Tuesday, 24 March 2009

Khmer lessons a go-go

Photo by: Sovann Philong
French student Marie Ly during a Khmer class with Kim Somona at HPN language school.

The Phnom Penh Post

Written by Nora Lindstrom
Tuesday, 24 March 2009

Despite the spread of English in the capital, Khmer language skills give foreigners a better understanding of citizens and their culture

While learning Khmer through chatting to your bartender may teach you the basics, established tutors are available to make you proficient for hourly rates that are little more than your average drink, some even giving you the first lesson for free.

The "Khmer Tutor" ads that seem omnipresent in Phnom Penh belong to Duong Soeurp.

A tutor since 2001, Duong Soeurp offers lessons in the student's home between 7am and midday, and 2pm and 8pm. While the first week is advertised as free, the catch is that if you continue learning you pay for the first classes, too.

"Following my method, it takes about 43 lessons to learn everyday Khmer. At a rate of five lessons per week, that's around 2 months," he said.

"I don't use a book when I teach. Instead, I have prepared my own material and during the lessons we focus on what the student wants or needs to learn," Duong Soeurp explained. "[My method] is fast and effective, as long as the students do their homework."

Rates start from US$5 per hour for five lessons per week, but the hourly rate goes up if one takes fewer classes, and there are also different prices based on class length and number of students.

Knowing [khmer] ... opens the door for relationships to be built with locals.

For slightly more structured learning, try centrally located HPN School on Street 282. Here, five tutors with qualifications from English language schools teach Khmer in private classes starting from $5 per hour for one person. Lessons are also offered at the student's home, albeit with a $1-$2 motorbike surcharge.

The learning process
"We start with speaking and afterwards introduce reading and writing," said tutor Heng Kim Srong, while showing the school's self-made textbook, which can be purchased for $1. "Most students have difficulties in pronunciation and listening, as several of the sounds we have [in Khmer] do not exist in English. The structure of the language is generally the easiest part."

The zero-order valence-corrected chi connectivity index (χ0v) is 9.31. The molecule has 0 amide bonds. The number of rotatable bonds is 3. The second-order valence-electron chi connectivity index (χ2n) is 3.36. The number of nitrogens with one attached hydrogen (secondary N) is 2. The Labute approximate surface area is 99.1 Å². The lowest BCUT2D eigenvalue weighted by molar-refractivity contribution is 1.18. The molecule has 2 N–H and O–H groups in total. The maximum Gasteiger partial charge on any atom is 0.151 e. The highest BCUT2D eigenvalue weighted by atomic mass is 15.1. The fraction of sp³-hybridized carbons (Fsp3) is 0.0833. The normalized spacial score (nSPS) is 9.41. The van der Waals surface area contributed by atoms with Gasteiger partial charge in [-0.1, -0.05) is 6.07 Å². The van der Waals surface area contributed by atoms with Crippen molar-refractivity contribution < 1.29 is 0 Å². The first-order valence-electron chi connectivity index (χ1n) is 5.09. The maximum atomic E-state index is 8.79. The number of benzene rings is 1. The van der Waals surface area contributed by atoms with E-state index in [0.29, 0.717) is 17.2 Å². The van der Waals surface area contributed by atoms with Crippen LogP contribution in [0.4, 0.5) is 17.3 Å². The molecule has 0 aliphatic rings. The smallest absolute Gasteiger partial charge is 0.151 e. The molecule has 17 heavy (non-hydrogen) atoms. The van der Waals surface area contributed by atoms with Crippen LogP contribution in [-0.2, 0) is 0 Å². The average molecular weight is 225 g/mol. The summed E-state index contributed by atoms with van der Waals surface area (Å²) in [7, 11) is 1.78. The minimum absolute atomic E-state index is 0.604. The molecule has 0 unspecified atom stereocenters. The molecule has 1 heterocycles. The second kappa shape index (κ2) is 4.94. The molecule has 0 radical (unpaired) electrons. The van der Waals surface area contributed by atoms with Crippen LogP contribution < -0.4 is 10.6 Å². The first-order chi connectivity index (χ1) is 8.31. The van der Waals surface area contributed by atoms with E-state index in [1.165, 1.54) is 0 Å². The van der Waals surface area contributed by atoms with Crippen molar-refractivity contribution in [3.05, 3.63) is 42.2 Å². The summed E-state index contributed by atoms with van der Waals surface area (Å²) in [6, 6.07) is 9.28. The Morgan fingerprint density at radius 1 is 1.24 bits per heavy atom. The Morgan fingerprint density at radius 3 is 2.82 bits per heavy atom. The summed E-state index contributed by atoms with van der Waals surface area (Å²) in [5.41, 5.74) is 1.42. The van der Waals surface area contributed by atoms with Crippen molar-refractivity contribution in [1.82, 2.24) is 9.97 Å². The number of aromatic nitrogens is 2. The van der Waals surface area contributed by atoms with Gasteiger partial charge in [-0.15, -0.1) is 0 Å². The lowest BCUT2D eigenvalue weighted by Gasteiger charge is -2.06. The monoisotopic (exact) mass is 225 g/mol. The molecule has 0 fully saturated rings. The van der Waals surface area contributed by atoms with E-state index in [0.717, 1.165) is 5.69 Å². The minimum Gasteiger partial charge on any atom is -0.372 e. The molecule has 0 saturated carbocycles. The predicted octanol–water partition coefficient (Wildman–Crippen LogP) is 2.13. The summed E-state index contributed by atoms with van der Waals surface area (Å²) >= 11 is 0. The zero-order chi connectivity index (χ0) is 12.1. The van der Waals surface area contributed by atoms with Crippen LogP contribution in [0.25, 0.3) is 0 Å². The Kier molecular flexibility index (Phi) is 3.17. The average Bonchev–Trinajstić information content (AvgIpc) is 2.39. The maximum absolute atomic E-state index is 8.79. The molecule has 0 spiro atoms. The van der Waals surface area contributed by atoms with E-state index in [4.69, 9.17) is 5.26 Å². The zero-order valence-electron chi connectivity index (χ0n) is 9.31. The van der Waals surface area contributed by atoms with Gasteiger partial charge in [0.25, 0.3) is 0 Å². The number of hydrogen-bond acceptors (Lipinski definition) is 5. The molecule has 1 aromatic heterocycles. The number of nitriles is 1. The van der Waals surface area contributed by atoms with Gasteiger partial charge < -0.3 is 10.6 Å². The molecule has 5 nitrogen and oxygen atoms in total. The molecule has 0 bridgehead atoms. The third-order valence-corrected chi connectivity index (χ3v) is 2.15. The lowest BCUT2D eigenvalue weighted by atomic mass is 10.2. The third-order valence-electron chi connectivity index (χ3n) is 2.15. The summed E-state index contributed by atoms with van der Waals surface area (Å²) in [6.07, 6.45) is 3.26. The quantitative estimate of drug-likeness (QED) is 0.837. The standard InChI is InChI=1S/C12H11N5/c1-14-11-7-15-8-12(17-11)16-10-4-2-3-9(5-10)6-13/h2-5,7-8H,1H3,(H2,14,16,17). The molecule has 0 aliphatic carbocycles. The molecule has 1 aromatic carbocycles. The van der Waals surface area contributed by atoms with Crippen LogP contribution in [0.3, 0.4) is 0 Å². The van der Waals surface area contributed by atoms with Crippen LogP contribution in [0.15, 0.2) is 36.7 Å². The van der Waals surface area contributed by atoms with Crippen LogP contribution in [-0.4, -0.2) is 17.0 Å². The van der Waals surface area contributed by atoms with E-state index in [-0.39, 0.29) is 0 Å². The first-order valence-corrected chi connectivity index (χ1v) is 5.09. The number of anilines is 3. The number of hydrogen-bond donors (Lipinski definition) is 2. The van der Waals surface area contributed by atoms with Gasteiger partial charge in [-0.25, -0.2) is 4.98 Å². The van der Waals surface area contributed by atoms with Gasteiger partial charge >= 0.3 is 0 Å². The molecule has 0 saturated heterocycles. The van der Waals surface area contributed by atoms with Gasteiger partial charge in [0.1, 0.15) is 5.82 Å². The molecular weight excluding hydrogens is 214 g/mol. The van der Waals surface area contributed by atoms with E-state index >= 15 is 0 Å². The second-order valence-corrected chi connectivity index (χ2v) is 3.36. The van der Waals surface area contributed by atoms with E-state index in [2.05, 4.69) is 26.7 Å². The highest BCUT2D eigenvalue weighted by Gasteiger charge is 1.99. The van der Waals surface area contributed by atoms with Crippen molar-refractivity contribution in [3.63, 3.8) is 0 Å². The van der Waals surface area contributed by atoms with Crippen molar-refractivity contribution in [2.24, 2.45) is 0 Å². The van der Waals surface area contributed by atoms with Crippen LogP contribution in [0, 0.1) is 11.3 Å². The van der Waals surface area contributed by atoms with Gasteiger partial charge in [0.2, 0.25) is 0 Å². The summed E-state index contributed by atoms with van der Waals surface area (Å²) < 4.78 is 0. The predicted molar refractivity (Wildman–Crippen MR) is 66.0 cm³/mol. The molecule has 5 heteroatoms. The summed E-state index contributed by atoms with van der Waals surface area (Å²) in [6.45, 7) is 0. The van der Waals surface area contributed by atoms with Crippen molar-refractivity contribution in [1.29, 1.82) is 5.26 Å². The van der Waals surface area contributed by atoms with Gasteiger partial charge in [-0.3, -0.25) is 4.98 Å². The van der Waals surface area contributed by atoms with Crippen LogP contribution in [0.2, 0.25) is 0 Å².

HPN's classes are offered weekdays between 7am and 8pm, though the office is only open from 8am to 5pm.

Heng Kim Srong recommends that students take at least three classes per week.

Tutor Than Dara is an old-timer when it comes to teaching Khmer.

"I started teaching at the refugee camp on the Thai border in 1989, and in 1991 I taught the very first group of VSO volunteers in Phnom Penh," Than Dara said, referring to the British organisation Voluntary Service Overseas, where he continues to teach to this day.

"I have taught Khmer to hundreds, maybe over a thousand students - some of them very high-ranking people, too," he continued, adding that he has also published his own textbook on the subject.

Than Dara encourages foreigners to learn the local language, as it allows for communication without a translator, and Cambodians are likely to be much friendlier, too.

"You need self-motivation to learn a language, but regardless of which language you learn it is a beneficial process. Once you start understanding people, you get a sense of pride in your achievement."

According to Than Dara, foreigners are more and more keen to learn Khmer. However, he also notes how the spread of English has reduced the need for his translation services.

"Before, when not so many people spoke English, they would constantly call me for help, but today other people can translate too, or everyone speaks English," he said.

Than Dara's classes start at $10 per hour for one person or $5 each for two. Private lessons are generally held at the student's home.

Following five years in Cambodia, Elijah Penner speaks fluent Khmer and is happy to have learned the language.

"It was thorough. I had the good fortune and unique experience of getting to live with a Cambodian family for four years, as well as my own determination," he said.

Similarly, Conor Wall, who has been in Cambodia for around three-and-a-half years and speaks vernacular Khmer, has always lived with a local family.

"I taught myself. When I first came here, I wasn't working so I spent three to four hours every day learning," he said.

Both Wall and Penner see real benefits in being able to communicate with the locals.

"Knowing the language has most importantly provided each and every Cambodian I come across with an immediate sense of value of themselves, their culture and their language. It also opens the door for relationships to be built with locals," Penner said.

"You can make friends. And you can talk to people - especially older Cambodians who don't speak English. They are very genuine. Also, it's cheaper when you go to the market," Conor Wall said.

For more information about classes contact: Duong Soeurp at 016 901 374, HPN language school at 023 223 923 or Than Dara at 012 897 169 or email thandara@hotmail.co.uk.


Anonymous said...

Apparently President Barack Obama wants everyone to learn a foreign language?

The British learn French, the Australians study Japanese and the Americans prefer Spanish. Yet this leaves Mandarin Chinese and Arabic out of the equation
Why not teach a common neutral non-national language, in all countries, in all schools, worldwide?

An interesting video can be seen at http://video.google.com/videoplay?docid=-8837438938991452670 and a glimpse of the global language Esperanto can be seen at http://www.lernu.net

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